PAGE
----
KuaiFit has an app by the same name which offers voice-guided personal training services in almost every type of exercise, from cardio to weight-lifting. A vast range of connectivity to third-party sensors is available, like heart rate sensors and GPS devices, which work well with guided coaching.
The app starts off with selecting a fitness level: beginner, intermediate and advanced. Thereafter, one has the ability to connect with real personal trainers via a subscription to its paid service. The subscription comes free for 6 months with the earphones, and R30 per month thereafter.
The box includes a manual, a USB to two USB Type B connectors, different sized soft plastic eartips and the two earphone units. Each earphone is wireless and connects to the other independently of wires. This puts the K Sport Wireless in the realm of the Apple Earpods in terms of connection style.
The earphones are just over 2cm wide and 2cm high. The set is black with a light blue KuaiFit logo on the earphone’s button.
The button functions as an on/off switch when long-pressed and a play/pause button when quick-pressed. The dual-button set-up is convenient in everyday use, allowing for playback control depending on which hand is free. Two connectivity modes are available, single earphone mode or dual earphone mode. The dual earphone mode intelligently connects the second earphone and syncs stereo audio a few seconds after powering on.
In terms of connectivity, the earphones are Bluetooth 4.1 with a massive 10-meter range, provided there are no obstacles between the device and the earphones. While it’s not Bluetooth 5, it still falls into the Bluetooth Low Energy connection category, meaning that the smartphone’s battery won’t be drastically affected by a consistent connection to the earphones. The batteries within the earphones aren’t specifically listed but last anywhere between 3 and 6 hours, depending on the mode.
Audio quality is surprisingly good for earphones at this price point. The headset style is restricted to in-ear due to its small design and probable usage in movement-intensive activities. As a result, one has to be very careful how one puts these earphones, in because bass has the potential of getting reduced from an incorrect in-ear placement. In-ear earphones are usually notorious for ear discomfort and suction pain after extended usage. These earphones are one of the very few in this price range that are comfortable and don’t cause discomfort. The good quality of the soft plastic ear tip is definitely a factor in the high level of comfort of the in-ear earphone experience.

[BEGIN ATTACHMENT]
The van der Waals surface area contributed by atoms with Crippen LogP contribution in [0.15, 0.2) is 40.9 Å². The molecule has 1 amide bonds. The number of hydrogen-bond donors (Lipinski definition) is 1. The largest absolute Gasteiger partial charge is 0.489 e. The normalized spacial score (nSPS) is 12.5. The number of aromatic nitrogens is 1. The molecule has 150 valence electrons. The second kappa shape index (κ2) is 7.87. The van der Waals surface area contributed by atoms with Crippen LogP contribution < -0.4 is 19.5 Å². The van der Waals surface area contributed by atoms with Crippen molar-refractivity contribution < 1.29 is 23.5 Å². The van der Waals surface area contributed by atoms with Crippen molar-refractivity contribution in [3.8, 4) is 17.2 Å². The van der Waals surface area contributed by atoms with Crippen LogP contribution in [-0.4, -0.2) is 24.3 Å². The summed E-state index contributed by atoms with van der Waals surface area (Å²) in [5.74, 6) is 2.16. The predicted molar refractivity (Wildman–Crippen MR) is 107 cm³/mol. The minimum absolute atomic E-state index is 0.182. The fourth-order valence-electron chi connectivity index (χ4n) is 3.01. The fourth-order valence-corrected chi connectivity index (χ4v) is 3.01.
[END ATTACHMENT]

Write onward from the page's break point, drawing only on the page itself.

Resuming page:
Overall, the K Sport Wireless earphones are great considering the sound quality and the low price: US$30 on Kickstarter.
Find them on Kickstarter here.
Taxify enters Google Maps
A recent update to Taxify now uses Google Maps which allows users to identify their drivers, find public transport and search for billing options.
People planning their travel routes using Google Maps will now see a Taxify icon in the app, in addition to the familiar car, public transport, walking and billing options.
Taxify started operating in South Africa in 2016 and as of October 2018 operates in seven South African cities – Johannesburg, Ekurhuleni, Tshwane, Cape Town, Durban, Port Elizabeth and Polokwane.
Once riders have searched for their destination and asked the app for directions, Google Maps shares the proximity of cars on the Taxify platform, as well as an estimated fare for the trip.
If users see that taking the Taxify option is their best bet, they can simply tap on the ‘Open app’ icon, to complete the process of booking the ride. Customers without the app on their device will be prompted to install Taxify first.
This integration makes it possible for users to evaluate which of the private, public or e-hailing modes of transport are most time-efficient and cost-effective.
“This integration with Google Maps makes it so much easier for users to choose the best way to move around their city,” says Gareth Taylor, Taxify’s country manager for South Africa. “They’ll have quick comparisons between estimated arrival times for the different modes of transport, as well as fares they can expect to pay, which will help save both time and money,” he added.
Taxify rides in Google Maps are rolling out globally today and will be available in more than 15 countries, with South Africa being one of the first countries to benefit from this convenient service.